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Black Parents Who Are Sparing the Rod to Save Their Families

By Stacey Patton


Since 1983, National Child Abuse Prevention Month, observed in April, has been dedicated to raising awareness and preventing child abuse. Recently, we published journalist and child-advocate Dr. Stacey Patton’s Spare the Kids: Why Whupping Children Won’t Save Black America. In Spare the Kids, Dr. Patton weaves together race, religion, history, popular culture, science, policing, psychology, and personal testimonies to challenge the cultural tradition of corporal punishment in Black homes. The rate at which black children lose their lives as a result of physical abuse is consistently three times higher than the rate of child abuse-related fatalities in other races. She urges parents to consider how beating their kids reflects and reinforces racist ideologies in which black children are seen as inherently inferior and less civilized—and in need of punitive forms of control.

While eighty percent of Black parents see spanking as reasonable and effective ways to teach respect and protect their children from the streets, incarceration, and encounters with racism, some are actually setting aside the belt to search for healthier, nonviolent alternatives. In the following passage, you’ll read testimonies of parents who used to hit their kids and then stopped and those who never considered it in the first place.

Many other parents are taking the pledge to spare the rod by participating in Dr. Patton’s #NoHittingChallenge. Watch their videos and join the pledge on Dr. Patton’s website,


Whupping children is so deeply entrenched into black culture that folks often won’t have a rational conversation or be receptive to new information about the potential physical and psychological harms of hitting children. That’s because when we were children, being whupped was presented to us in the context of “love” and “protection.” As such, many folks’ opinions and feelings about whuppings are based on their repression or forgetting what it was like to be a child. They’ve either repressed or forgotten the betrayal, pain, bewilderment, fear, resentment, sadness, and anger they felt while being on the receiving end of an adult hitting their body. They’ve turned pain into a positive. So when they talk about whuppings, there appears to be a sharp disconnect between what they likely experienced as a child and their staunch adult defense of the harmful practice.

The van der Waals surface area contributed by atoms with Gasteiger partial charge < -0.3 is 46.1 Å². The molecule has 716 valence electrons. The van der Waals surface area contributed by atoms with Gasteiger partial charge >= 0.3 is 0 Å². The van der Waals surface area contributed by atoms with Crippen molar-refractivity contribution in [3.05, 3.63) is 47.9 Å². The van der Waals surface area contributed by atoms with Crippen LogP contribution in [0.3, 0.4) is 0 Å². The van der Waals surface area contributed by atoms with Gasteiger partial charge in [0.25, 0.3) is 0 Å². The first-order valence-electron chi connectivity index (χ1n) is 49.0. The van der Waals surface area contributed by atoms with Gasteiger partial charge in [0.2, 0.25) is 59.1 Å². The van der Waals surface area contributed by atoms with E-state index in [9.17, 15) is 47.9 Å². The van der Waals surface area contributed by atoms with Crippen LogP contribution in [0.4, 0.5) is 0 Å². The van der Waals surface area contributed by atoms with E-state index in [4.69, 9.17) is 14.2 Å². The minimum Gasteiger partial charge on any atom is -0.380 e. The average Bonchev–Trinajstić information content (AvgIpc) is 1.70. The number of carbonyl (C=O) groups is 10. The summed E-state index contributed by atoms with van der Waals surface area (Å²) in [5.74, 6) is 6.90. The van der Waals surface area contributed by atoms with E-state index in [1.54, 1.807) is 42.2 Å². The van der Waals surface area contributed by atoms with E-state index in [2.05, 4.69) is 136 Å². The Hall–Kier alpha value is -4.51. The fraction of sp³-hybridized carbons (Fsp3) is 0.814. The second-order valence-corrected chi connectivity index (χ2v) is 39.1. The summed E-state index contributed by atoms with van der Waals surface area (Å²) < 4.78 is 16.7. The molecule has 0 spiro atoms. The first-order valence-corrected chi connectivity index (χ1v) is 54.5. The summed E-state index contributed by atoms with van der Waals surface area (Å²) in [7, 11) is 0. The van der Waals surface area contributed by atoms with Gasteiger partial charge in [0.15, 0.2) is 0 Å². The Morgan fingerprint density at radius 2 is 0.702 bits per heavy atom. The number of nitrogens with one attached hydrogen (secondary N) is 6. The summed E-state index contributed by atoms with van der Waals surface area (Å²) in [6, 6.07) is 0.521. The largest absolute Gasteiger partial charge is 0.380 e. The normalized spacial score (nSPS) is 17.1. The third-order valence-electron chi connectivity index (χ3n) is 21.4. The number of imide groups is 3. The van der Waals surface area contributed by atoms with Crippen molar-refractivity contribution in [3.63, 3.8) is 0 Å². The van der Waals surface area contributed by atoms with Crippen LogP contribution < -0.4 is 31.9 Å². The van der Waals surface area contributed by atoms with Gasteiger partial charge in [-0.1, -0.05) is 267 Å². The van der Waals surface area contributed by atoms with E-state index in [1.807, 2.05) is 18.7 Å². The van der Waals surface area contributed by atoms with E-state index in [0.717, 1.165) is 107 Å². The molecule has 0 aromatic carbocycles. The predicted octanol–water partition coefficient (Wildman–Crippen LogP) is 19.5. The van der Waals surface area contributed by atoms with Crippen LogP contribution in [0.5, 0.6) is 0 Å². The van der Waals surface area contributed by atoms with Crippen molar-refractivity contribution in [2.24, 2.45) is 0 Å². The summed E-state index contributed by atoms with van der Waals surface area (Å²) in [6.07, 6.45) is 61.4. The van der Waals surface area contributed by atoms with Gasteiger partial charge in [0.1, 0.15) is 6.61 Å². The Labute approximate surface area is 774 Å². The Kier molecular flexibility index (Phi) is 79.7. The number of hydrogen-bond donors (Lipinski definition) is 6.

The popular belief within black communities is that parents must whup their kids because there is no other model for disciplining and protecting them as they grow. The prevailing cultural view is that whupping is essential to keep our children safe, out of jail, or from falling prey to the dangers of the streets. Then there’s the fact that a parent’s self-image, ego, loyalty to his or her own parents, and allegiance to their culture and religion are tied to the core belief that black children require whuppings to grow up responsibly. Most black adults endorse hitting kids, believing that the violence helped them survive the racist perils facing black communities. These beliefs and the scars from their own experiences often keep black parents from objectively evaluating their parenting practices or even recognizing that there are nonviolent alternatives.

All the data tell us that the majority of black people endorse hitting kids. That ubiquitous message to whup is reinforced over and over again by celebrities, athletes, ministers, political figures, educators, radio hosts, and comedians. Sadly, far too many of our children have come to expect the whuppings, to normalize the pain, and to believe that they deserve to be hit at home and at school. What has been missing from the national and community conversations are black parents who used to hit their children but have stopped, and those who have successfully raised children without ever whupping them. When this group is mentioned, many folks are quick to emphasize that not spanking doesn’t work for all kids. “Some kids need a good whupping, and some don’t,” retorts that parent who dismisses all the data. But that implies that some children are so inherently “bad” and their behavior is so uncontrollable that physical violence is the only solution.

But what about the parents who don’t or never hit their kids? If the popular logic holds true, then most or all of their children who haven’t been beaten should be victims of police violence, locked up for criminal offenses, and have no hope of being healthy, happy, contributing members of society.

I’m not a parent. But even if I were, I would have only my own individual and very subjective experience to rely upon. So I conducted a survey of black parents from different backgrounds in two categories: those who used to spank their children but, for various reasons, have chosen to stop and utilize other forms of discipline and punishment; and those who have never hit their children.

What do these parents, whose voices are often bullied into silence and completely missing from the national and community conversation, have to say about whupping children? How do they respond to the accusations that they are irresponsible, negligent, and/or parenting like white people? How do they respond to peer pressure from family and friends who try to convince them that physical punishment is the only way?